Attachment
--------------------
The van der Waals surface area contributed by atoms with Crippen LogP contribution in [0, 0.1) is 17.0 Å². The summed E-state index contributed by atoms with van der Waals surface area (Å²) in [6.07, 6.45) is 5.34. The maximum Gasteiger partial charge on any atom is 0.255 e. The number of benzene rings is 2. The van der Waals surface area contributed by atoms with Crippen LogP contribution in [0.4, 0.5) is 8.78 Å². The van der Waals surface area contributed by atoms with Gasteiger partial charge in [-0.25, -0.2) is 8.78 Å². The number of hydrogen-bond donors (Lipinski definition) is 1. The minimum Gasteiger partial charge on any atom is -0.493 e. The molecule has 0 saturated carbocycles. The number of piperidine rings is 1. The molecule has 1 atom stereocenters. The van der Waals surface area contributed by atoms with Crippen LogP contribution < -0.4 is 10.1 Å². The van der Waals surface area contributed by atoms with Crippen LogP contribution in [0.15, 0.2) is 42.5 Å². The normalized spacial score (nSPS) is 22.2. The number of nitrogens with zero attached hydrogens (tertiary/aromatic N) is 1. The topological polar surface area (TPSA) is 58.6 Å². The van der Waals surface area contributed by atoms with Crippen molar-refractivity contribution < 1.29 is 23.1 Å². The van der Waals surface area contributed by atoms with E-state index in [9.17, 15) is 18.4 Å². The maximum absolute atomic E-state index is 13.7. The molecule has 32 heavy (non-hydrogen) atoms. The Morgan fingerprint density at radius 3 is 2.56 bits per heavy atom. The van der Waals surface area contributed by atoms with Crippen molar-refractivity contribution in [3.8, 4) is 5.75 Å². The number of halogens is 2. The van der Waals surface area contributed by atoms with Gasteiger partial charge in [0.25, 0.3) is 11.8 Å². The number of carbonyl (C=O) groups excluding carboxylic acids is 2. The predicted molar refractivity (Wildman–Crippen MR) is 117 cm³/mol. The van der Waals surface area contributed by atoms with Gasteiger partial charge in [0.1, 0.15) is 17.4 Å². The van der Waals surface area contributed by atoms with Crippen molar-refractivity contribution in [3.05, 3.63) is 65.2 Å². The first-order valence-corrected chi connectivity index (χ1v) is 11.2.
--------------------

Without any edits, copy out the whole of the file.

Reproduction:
The van der Waals surface area contributed by atoms with Crippen LogP contribution in [0, 0.1) is 17.0 Å². The summed E-state index contributed by atoms with van der Waals surface area (Å²) in [6.07, 6.45) is 5.34. The maximum Gasteiger partial charge on any atom is 0.255 e. The number of benzene rings is 2. The van der Waals surface area contributed by atoms with Crippen LogP contribution in [0.4, 0.5) is 8.78 Å². The van der Waals surface area contributed by atoms with Gasteiger partial charge in [-0.25, -0.2) is 8.78 Å². The number of hydrogen-bond donors (Lipinski definition) is 1. The minimum Gasteiger partial charge on any atom is -0.493 e. The molecule has 0 saturated carbocycles. The number of piperidine rings is 1. The molecule has 1 atom stereocenters. The van der Waals surface area contributed by atoms with Crippen LogP contribution < -0.4 is 10.1 Å². The van der Waals surface area contributed by atoms with Crippen LogP contribution in [0.15, 0.2) is 42.5 Å². The normalized spacial score (nSPS) is 22.2. The number of nitrogens with zero attached hydrogens (tertiary/aromatic N) is 1. The topological polar surface area (TPSA) is 58.6 Å². The van der Waals surface area contributed by atoms with Crippen molar-refractivity contribution < 1.29 is 23.1 Å². The van der Waals surface area contributed by atoms with E-state index in [9.17, 15) is 18.4 Å². The maximum absolute atomic E-state index is 13.7. The molecule has 32 heavy (non-hydrogen) atoms. The Morgan fingerprint density at radius 3 is 2.56 bits per heavy atom. The van der Waals surface area contributed by atoms with Crippen molar-refractivity contribution in [3.8, 4) is 5.75 Å². The number of halogens is 2. The van der Waals surface area contributed by atoms with Gasteiger partial charge in [0.25, 0.3) is 11.8 Å². The number of carbonyl (C=O) groups excluding carboxylic acids is 2. The predicted molar refractivity (Wildman–Crippen MR) is 117 cm³/mol. The van der Waals surface area contributed by atoms with Gasteiger partial charge in [0.1, 0.15) is 17.4 Å². The van der Waals surface area contributed by atoms with Crippen molar-refractivity contribution in [3.05, 3.63) is 65.2 Å². The first-order valence-corrected chi connectivity index (χ1v) is 11.2.